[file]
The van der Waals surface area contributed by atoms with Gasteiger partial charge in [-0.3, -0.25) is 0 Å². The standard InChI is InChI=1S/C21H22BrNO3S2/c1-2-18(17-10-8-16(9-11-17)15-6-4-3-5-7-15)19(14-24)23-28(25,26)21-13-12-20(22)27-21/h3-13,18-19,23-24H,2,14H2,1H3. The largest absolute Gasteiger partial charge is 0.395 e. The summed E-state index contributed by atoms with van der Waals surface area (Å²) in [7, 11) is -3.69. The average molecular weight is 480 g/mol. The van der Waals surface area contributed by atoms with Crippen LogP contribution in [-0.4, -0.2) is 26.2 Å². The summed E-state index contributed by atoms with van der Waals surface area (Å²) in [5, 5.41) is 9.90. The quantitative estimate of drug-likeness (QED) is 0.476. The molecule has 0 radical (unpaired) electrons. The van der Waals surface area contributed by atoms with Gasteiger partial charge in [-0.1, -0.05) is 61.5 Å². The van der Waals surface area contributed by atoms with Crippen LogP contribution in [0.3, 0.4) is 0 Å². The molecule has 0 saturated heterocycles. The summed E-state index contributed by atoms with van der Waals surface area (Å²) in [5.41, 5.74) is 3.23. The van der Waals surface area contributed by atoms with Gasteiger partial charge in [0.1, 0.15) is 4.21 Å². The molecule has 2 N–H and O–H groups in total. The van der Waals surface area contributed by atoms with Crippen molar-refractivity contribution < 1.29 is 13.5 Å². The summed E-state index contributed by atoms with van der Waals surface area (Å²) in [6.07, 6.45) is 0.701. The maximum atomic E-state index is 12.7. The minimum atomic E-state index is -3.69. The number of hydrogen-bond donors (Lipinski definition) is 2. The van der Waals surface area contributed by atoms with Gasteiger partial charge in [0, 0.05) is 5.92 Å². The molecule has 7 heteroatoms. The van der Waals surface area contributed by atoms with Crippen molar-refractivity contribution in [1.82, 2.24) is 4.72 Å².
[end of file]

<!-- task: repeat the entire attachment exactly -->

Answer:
The van der Waals surface area contributed by atoms with Gasteiger partial charge in [-0.3, -0.25) is 0 Å². The standard InChI is InChI=1S/C21H22BrNO3S2/c1-2-18(17-10-8-16(9-11-17)15-6-4-3-5-7-15)19(14-24)23-28(25,26)21-13-12-20(22)27-21/h3-13,18-19,23-24H,2,14H2,1H3. The largest absolute Gasteiger partial charge is 0.395 e. The summed E-state index contributed by atoms with van der Waals surface area (Å²) in [7, 11) is -3.69. The average molecular weight is 480 g/mol. The van der Waals surface area contributed by atoms with Crippen LogP contribution in [-0.4, -0.2) is 26.2 Å². The summed E-state index contributed by atoms with van der Waals surface area (Å²) in [5, 5.41) is 9.90. The quantitative estimate of drug-likeness (QED) is 0.476. The molecule has 0 radical (unpaired) electrons. The van der Waals surface area contributed by atoms with Gasteiger partial charge in [-0.1, -0.05) is 61.5 Å². The van der Waals surface area contributed by atoms with Crippen LogP contribution in [0.3, 0.4) is 0 Å². The molecule has 0 saturated heterocycles. The summed E-state index contributed by atoms with van der Waals surface area (Å²) in [5.41, 5.74) is 3.23. The van der Waals surface area contributed by atoms with Gasteiger partial charge in [0.1, 0.15) is 4.21 Å². The molecule has 2 N–H and O–H groups in total. The van der Waals surface area contributed by atoms with Crippen molar-refractivity contribution < 1.29 is 13.5 Å². The summed E-state index contributed by atoms with van der Waals surface area (Å²) in [6.07, 6.45) is 0.701. The maximum atomic E-state index is 12.7. The minimum atomic E-state index is -3.69. The number of hydrogen-bond donors (Lipinski definition) is 2. The van der Waals surface area contributed by atoms with Gasteiger partial charge in [0, 0.05) is 5.92 Å². The molecule has 7 heteroatoms. The van der Waals surface area contributed by atoms with Crippen molar-refractivity contribution in [1.82, 2.24) is 4.72 Å².